Some people face allergies with symptoms like urticaria, conjunctivitis, facial swelling, and severe cough immediately after ingesting pepper.
Cinnamon is a very common spice that is added to lattes, oats, and even pancakes. Its flavor is well known and sought out by many. However, there are a few dangers you should know about before consuming it.
History of Cinnamon
The true cinnamon, Cinnamomum zeylanicum, is a native of Ceylon (Sri Lanka) that dates back to 2800 B.C. in Chinese texts and is still known as kwai in Cantonese today. The spice is also referenced in ancient times. Many biblical allusions to this spice may be found in Psalms, Proverbs, Ezekiel, and Revelations, where it is referred to by its Hebrew name, cinnamon.
Cinnamon was so expensive at the time that it was valued at the same level as gold and ivory.
It was also used in embalming practices by the Egyptians. During the Middle, Ages physicians used spice to treat cold and throat illnesses such as coughing, hoarseness, and sore throats.
Adverse effects of cinnamon
Could harm your liver
Cinnamon is a potent spice that has the potential to harm your liver and affect coagulation. Therefore, people should speak to their doctor before adding cinnamon or cassia to their diet if they:
- take anticoagulants or other drugs
- have diabetes
- have a liver condition
For example, after only one week of using cinnamon pills, a 73-year-old lady suffered a severe liver infection that resulted in liver damage. However, the lady used supplements that offered a higher dosage of cinnamon than what is normally consumed through food alone.
Can increase the risks of cancer
Consuming too much coumarin, which is found in Cassia cinnamon, has been found in animal tests to raise the risk of some malignancies.
In rat experiments, ingesting too much coumarin created malignant tumors in the lungs, liver, and kidneys. The mechanism by which coumarin causes tumors is unknown. Some experts, on the other hand, feel that coumarin damages DNA over time, raising the risk of cancer. Since only animal research has been conducted to prove this theory, more human-based research is needed to discover if the same cancer-coumarin relationship holds in people.
May Cause blood sugar to drop too low
Chronically high blood sugar is a health issue. It can lead to diabetes, heart disease, and a variety of other health issues if left untreated. Cinnamon is well-known for its blood sugar-lowering properties. According to studies, the spice can imitate the actions of insulin, a hormone that aids in the removal of sugar from the bloodstream.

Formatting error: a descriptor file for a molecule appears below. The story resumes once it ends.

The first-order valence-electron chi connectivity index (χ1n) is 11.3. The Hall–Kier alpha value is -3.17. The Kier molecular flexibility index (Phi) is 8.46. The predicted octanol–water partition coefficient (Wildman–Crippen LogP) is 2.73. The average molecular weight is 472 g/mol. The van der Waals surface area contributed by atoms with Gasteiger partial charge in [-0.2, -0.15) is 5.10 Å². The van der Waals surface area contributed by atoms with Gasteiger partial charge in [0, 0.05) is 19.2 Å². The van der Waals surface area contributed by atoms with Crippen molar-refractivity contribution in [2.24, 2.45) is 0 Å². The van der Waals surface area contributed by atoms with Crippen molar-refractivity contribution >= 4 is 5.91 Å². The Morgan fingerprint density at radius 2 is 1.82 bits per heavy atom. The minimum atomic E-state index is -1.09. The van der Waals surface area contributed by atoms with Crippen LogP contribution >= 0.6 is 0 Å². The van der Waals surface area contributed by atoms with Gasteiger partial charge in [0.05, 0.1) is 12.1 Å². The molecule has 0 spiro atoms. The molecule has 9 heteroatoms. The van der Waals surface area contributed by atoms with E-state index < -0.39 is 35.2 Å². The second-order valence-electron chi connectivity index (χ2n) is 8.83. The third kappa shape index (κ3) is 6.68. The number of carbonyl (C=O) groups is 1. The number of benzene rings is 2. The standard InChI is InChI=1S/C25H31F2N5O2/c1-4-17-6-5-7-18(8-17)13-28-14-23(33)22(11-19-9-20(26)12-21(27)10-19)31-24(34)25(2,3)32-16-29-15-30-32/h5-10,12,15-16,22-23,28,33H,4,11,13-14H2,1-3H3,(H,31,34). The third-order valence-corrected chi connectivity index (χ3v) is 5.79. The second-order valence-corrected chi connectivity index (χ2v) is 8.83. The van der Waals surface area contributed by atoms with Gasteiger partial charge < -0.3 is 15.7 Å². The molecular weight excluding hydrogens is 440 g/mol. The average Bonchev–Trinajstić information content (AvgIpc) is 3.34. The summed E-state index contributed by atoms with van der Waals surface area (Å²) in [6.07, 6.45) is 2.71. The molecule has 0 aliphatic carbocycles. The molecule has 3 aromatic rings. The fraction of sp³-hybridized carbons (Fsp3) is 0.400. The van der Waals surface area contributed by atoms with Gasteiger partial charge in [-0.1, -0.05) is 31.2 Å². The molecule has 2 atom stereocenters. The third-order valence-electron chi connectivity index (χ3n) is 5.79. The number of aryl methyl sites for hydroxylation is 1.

While a little cinnamon might help decrease blood sugar, too much can cause it to drop dangerously low. Hypoglycemia is the medical term for this condition. It can cause fatigue, dizziness, and even fainting. Cinnamon may improve the effects of certain drugs and cause blood sugar levels to drop.
Consuming too much of it might trigger cinnamaldehyde allergy, which causes mouth ulcers, white spots in the mouth, and itching on the mouth’s inner lining.
May interact with some medications
With most drugs, cinnamon in modest to moderate doses is safe to consume.
If you’re taking medicine for diabetes, heart disease, or liver illness, though, taking too much might be a problem. This is due to the possibility that cinnamon will interact with such drugs, either boosting or lowering their effects.
Excessive use of cinnamon may raise the risk of liver damage if you’re taking drugs that influence your liver, such as paracetamol, acetaminophen, or statins.
Cinnamon can also assist decrease blood sugar, so if you’re using diabetic meds, it could intensify their effects and cause your blood sugar to drop too low.
Cloves are the flower buds of the clove tree, also known as Syzygium aromaticum, which is an evergreen. Cloves are well recognized for being fragrant and sweet spices.
This versatile spice comes in whole and ground forms and is used to season pot roasts, flavor hot drinks, and lend spicy warmth to cookies and pastries. Cloves are a common element in gingerbread-baked items and an important spice in Indian cuisine.